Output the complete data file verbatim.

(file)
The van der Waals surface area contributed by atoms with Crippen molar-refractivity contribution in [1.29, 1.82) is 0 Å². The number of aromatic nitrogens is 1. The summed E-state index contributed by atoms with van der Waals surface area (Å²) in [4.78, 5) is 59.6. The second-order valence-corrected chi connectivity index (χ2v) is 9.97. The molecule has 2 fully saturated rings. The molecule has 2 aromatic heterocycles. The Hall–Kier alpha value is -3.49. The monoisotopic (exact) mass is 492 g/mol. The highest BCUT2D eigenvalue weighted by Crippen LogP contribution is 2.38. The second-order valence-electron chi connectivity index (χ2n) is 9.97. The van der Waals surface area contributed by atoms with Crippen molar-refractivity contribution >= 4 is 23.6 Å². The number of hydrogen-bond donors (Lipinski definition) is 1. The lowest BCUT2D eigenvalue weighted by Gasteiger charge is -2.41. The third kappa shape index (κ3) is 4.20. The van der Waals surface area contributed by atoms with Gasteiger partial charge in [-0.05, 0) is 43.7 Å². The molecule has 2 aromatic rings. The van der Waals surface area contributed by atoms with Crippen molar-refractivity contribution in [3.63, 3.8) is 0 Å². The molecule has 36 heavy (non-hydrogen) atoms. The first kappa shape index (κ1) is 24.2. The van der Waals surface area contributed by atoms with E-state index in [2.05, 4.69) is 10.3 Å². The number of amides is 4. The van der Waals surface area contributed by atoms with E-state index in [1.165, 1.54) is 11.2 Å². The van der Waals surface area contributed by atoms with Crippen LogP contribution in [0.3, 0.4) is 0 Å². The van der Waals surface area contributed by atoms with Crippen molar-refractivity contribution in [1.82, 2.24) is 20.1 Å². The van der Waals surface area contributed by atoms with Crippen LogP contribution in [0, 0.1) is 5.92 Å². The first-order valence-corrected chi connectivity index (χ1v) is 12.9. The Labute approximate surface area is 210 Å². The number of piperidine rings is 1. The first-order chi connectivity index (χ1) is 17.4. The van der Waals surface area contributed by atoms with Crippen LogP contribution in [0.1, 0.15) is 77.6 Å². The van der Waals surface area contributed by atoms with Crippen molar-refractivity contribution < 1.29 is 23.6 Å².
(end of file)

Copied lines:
The van der Waals surface area contributed by atoms with Crippen molar-refractivity contribution in [1.29, 1.82) is 0 Å². The number of aromatic nitrogens is 1. The summed E-state index contributed by atoms with van der Waals surface area (Å²) in [4.78, 5) is 59.6. The second-order valence-corrected chi connectivity index (χ2v) is 9.97. The molecule has 2 fully saturated rings. The molecule has 2 aromatic heterocycles. The Hall–Kier alpha value is -3.49. The monoisotopic (exact) mass is 492 g/mol. The highest BCUT2D eigenvalue weighted by Crippen LogP contribution is 2.38. The second-order valence-electron chi connectivity index (χ2n) is 9.97. The van der Waals surface area contributed by atoms with Crippen molar-refractivity contribution >= 4 is 23.6 Å². The number of hydrogen-bond donors (Lipinski definition) is 1. The lowest BCUT2D eigenvalue weighted by Gasteiger charge is -2.41. The third kappa shape index (κ3) is 4.20. The van der Waals surface area contributed by atoms with Gasteiger partial charge in [-0.05, 0) is 43.7 Å². The molecule has 2 aromatic rings. The van der Waals surface area contributed by atoms with Crippen molar-refractivity contribution in [3.63, 3.8) is 0 Å². The molecule has 36 heavy (non-hydrogen) atoms. The first kappa shape index (κ1) is 24.2. The van der Waals surface area contributed by atoms with E-state index in [2.05, 4.69) is 10.3 Å². The number of amides is 4. The van der Waals surface area contributed by atoms with E-state index in [1.165, 1.54) is 11.2 Å². The van der Waals surface area contributed by atoms with Crippen LogP contribution in [0.3, 0.4) is 0 Å². The van der Waals surface area contributed by atoms with Crippen molar-refractivity contribution in [1.82, 2.24) is 20.1 Å². The van der Waals surface area contributed by atoms with Crippen LogP contribution in [0, 0.1) is 5.92 Å². The first-order valence-corrected chi connectivity index (χ1v) is 12.9. The Labute approximate surface area is 210 Å². The number of piperidine rings is 1. The first-order chi connectivity index (χ1) is 17.4. The van der Waals surface area contributed by atoms with Crippen LogP contribution in [0.1, 0.15) is 77.6 Å². The van der Waals surface area contributed by atoms with Crippen molar-refractivity contribution < 1.29 is 23.6 Å².